On Seeing Other Women Lose Their Fathers

Recently, a girl that I went to college with, but didn’t know personally, posted a status on her Facebook page. It said that her father had just died. Tears came to my eyes. I left a comment about how sorry I was. I shared that I’d lost my father ten years ago. I said she has the right to grieve. I said she is free to message me anytime if she needs someone to talk to who has been through a similar experience. My words felt inadequate, and they were.

Since her first post about her father’s death, the girl has posted other updates. It’s heartbreaking because I feel as though I am re-living my father’s death through her. When I hear of other women who have lost fathers, I hurt for them. I cry for them. I can’t stop myself from thinking of my own father. I want to take these women in my arms and hold them as I was never held. I want to tell them all the things that I was never told. Above all, I want to bring back our fathers.

The death of my father was such a shattering experience that, a decade later, I’m still reeling from it. I hope these women can survive better than I have. I truly wish that for them. I wish that I could tell these women that it gets better, that time heals, that everything happens for a reason but I can’t speak words that I do not believe. Instead, I say that each loss is personal and individual. I assure them that their feelings are valid and encourage them to grieve. I say nothing about religion because I’m an atheist. I don’t make predictions about the future because I know that nothing is promised and life is unbearable at times. I don’t believe in healing. I think it’s a concept, an abstraction, that has no relation to our lived reality in which things are much messier and more complicated. I believe in moments of peace, but I also know that life can drag you into the deepest, darkest holes that you try to claw your way out of and yet never escape.

When my father died, I didn’t have friends and family who rushed to support and care for me. I had my mother and we held on to each other as the people we once believed loved us chose to abandon, disparage, and personally attack us. Loss can bring out the worst in people, and I’ve seen it firsthand for myself. No one asked how I was. No one offered kind words. No one came to our aid. We were on our own and we still are. I stopped trusting people. I became bitter and angry. These ten years have not been kind to me. They have included the death of other people I cared about, poverty, debilitating depression and anxiety, lack of access to health care, the loss of my home, physical and mental pain, and the list goes on. No, I cannot tell anyone that things get better and that time heals. If anything, it has been the opposite for me. Things get harder as the years pass, and you struggle to make sense of your shattered life. Nothing heals a wound so big and deep that you are lost inside of it.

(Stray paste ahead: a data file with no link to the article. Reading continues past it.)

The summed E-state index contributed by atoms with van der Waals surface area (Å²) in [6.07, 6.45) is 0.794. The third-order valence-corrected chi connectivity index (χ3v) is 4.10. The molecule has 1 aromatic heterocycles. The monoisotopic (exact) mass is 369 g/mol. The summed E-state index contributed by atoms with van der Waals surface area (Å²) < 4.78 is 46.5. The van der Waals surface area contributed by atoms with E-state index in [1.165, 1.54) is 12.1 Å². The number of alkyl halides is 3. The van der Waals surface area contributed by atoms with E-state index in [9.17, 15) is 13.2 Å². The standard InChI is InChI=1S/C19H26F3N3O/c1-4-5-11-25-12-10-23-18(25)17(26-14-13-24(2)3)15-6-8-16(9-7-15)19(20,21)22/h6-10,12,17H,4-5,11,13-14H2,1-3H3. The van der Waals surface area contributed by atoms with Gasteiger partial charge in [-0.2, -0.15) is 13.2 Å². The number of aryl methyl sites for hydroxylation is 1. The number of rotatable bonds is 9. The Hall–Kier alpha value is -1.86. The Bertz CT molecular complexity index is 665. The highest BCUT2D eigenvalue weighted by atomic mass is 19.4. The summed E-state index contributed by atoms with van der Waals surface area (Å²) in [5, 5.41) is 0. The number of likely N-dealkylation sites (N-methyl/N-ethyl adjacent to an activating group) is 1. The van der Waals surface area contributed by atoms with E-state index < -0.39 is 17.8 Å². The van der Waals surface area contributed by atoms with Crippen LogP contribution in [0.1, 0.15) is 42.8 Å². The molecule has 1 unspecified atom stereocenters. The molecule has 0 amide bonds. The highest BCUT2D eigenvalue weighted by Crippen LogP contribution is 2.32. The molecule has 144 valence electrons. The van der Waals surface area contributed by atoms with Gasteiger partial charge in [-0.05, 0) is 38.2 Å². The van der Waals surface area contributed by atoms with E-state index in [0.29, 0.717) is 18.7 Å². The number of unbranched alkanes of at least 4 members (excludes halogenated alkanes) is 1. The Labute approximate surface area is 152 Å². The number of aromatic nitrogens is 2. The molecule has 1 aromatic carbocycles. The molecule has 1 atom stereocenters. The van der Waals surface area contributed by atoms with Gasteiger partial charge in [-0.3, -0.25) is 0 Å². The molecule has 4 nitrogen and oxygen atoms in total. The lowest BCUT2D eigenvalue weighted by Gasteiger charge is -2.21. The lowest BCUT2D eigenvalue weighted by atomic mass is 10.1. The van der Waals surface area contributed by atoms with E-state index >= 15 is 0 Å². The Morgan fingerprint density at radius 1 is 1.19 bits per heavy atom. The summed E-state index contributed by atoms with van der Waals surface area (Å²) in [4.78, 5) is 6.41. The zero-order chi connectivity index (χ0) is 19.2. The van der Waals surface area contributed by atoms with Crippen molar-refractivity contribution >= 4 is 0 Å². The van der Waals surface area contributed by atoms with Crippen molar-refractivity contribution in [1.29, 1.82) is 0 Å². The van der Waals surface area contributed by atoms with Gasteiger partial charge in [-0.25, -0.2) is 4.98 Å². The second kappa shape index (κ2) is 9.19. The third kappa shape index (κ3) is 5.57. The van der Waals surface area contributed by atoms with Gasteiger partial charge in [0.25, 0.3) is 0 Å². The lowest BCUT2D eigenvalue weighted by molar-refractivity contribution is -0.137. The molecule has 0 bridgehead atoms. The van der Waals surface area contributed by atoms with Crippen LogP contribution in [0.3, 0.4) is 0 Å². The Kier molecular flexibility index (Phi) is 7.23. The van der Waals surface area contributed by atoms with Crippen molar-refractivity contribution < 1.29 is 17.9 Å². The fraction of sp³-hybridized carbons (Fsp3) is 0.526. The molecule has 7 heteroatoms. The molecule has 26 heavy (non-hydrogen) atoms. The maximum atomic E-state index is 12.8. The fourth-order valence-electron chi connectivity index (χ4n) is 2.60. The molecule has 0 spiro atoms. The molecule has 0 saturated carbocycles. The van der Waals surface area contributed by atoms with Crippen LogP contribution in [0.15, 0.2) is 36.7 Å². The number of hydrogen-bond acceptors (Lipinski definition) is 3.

I am no model of success. I am not an inspirational story, nor should I have to be. I am no example to live by. So, to be honest, I don’t know what to say to women who have lost their fathers. What could I possibly say to comfort them when I cannot comfort or save myself? I have no wisdom to impart. I have no advice to proffer. I have no solace to provide. In the end, we each navigate loss the best we can. Some of us are fortunate to have a support system while some of us are not. Some of us have access to resources and some of us are denied access. There is no one way to grieve, no right way to handle the death of a loved one. There is what others can bear and what you can bear. There is no point in comparing the two or in imposing our ideas of normalcy on to other people or considering our experience universal.

I suppose all we can do as those who witness someone going through loss is to listen, to not judge, to not offer unhelpful clichés, to genuinely try to offer support. For those suffering a loss, reach out if you can and, from one fatherless daughter to another, I say:  I’m sorry your father is dead, I’m sorry you are suffering, I’m sorry for what you have lost. Remember him, talk about him, grieve for as long as you need, feel what you feel and never be ashamed of crying or laughing or struggling or thriving. Know that you are not alone. I am here, my words are here, and they are all that I can give to you. My one hope is that they lessen some of your isolation.